If the past is, in L.P. Hartley’s endlessly quoted observation, a foreign country, then how much more disorientating must it be to attempt to find one’s bearings doubly lost, adrift both in the past and a foreign country? Philip Oltermann uses the specific, almost comedic, contradictions of a secret police force indulging its poetic sensibilities to prise open the cracks in history and, in doing so, to craft a guidebook to the East Germany of the 1980s. It might seem like the premise of fiction, but East Germany’s secret police really did convene a poetry circle, and this is their story.
Viewed through the filter of Ostalgie, a more recent trend for rose-tinted recollection of the Soviet-aligned slice of the severed post-war Germany, it’s easy to lose sight of how, before the Berlin Wall was brought low, it appeared so foreboding, so grey, so alien. The setting and the circumstances may be at one remove from the corruption, mendacity and incompetence of the current British Government, but there’s a queasy sense of familiarity in the way in which, in the D.D.R., language was bled of meaning while a partisan press cleaved close to the party line.
Nonetheless, culture (of the right kind) was valued. Poetry was paid the immense compliment of being taken seriously, both as a threat and as a weapon. That, however, was more clearly the case towards the end, when both country and writer’s circle had become vicious, turning in upon themselves. Their beginnings were altogether more idealistic, utopian even; utopian, moreover, in both senses of the word, since the Adlershof compound where the group convened was not to be found on maps of Berlin of the time. Like the derivation of Thomas More’s fictional island, it was nowhere. What could be more poetic than that?
Inevitably, of course, the reality was far more prosaic. Uwe Berger, the group’s overseer, aspired for the collective to reach towards a kind of Socialist Realist sublimity, but, forged with different aims in mind, the material he had to work with was, if never quite ridiculous, nonetheless ill-suited in the main to such lofty intentions.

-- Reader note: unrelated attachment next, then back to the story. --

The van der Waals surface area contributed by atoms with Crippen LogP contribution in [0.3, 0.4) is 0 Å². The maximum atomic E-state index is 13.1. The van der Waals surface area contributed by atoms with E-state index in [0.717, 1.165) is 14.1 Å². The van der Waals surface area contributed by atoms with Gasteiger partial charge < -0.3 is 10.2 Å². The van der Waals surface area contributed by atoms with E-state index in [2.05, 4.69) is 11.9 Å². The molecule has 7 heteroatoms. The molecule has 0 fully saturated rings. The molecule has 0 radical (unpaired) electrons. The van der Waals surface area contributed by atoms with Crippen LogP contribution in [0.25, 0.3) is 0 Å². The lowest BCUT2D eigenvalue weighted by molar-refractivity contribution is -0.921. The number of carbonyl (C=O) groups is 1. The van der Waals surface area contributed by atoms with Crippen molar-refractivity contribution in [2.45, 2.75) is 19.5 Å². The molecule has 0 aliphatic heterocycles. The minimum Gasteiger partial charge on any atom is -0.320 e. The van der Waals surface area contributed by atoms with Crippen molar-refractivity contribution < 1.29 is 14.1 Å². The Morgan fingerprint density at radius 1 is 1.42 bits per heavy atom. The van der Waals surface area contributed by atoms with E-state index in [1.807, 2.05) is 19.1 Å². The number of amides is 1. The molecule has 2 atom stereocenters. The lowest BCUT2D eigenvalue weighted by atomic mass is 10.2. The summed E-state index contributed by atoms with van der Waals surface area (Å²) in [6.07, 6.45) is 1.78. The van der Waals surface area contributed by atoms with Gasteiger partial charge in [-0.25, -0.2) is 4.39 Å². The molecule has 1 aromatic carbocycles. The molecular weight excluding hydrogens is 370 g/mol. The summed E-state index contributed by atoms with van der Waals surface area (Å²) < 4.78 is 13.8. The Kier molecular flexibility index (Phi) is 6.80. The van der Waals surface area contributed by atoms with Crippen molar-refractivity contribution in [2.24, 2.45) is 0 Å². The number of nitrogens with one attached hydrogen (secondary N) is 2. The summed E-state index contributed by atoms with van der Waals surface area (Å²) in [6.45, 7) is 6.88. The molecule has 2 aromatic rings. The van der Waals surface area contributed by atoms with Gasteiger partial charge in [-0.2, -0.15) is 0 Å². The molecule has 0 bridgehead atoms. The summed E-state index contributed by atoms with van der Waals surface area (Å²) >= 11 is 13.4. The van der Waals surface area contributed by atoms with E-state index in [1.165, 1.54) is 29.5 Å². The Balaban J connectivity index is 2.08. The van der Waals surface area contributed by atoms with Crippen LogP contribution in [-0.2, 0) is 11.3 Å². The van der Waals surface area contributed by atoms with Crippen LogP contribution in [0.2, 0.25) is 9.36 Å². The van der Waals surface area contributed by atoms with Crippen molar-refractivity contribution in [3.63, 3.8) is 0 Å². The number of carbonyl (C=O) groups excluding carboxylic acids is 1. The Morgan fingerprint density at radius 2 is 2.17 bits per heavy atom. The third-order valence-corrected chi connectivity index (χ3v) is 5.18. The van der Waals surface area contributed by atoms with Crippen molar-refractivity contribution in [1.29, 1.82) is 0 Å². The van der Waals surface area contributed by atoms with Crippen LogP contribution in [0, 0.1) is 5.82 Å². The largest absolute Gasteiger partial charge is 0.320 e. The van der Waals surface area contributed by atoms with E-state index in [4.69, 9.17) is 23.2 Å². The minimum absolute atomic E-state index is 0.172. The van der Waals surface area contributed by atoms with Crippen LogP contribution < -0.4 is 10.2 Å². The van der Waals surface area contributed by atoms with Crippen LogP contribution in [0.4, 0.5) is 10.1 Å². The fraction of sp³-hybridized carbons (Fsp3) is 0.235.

Indeed, it could be argued that the best of poets chafe against prescriptions, as opposed to submitting to them. This was certainly the case with Alexander Ruika, Berger’s favourite pupil, and perhaps even more so of a poet outside the circle, Annegret Gallin, who wrote verse reminiscent of the alienated lyrics scratched out by X-Ray Spex’s Poly Styrene, and whose lot was to find herself imprisoned for a poem that had not even seen publication.
Berger was not a poet who bridled unduly, but rather one who bent his neck to the yoke of the ruling Socialist Unity Party. More importantly, he was, as Ruika was later coerced into being, an informer, settling scores and cementing his own importance with reports back up the chain that fettered him, at the rate of 100 Ostmark a betrayal.
While it’s accurate to observe that Oltermann frequently wanders outside the circumference of his titular writer’s circle, making connections on a tangent to it, these deviations often add depth and weight to the sphere they were constrained within, whether they draw attention to Dynamo Berlin, the Stasi’s own elite football team, or to the counterintuitive intelligence that homosexuality was decriminalised in East Germany a good five years before its western counterpart followed the D.D.R.’s lead into the right side of history.
Indeed, Oltermann’s achievement is in his eye for such details, ones which tell against the stereotypes of Cold War East Germany and allow the reader to look at it afresh. Much like a poet, you might say.
The Stasi Poetry Circle by Philip Oltermann is published by Faber and available to buy now.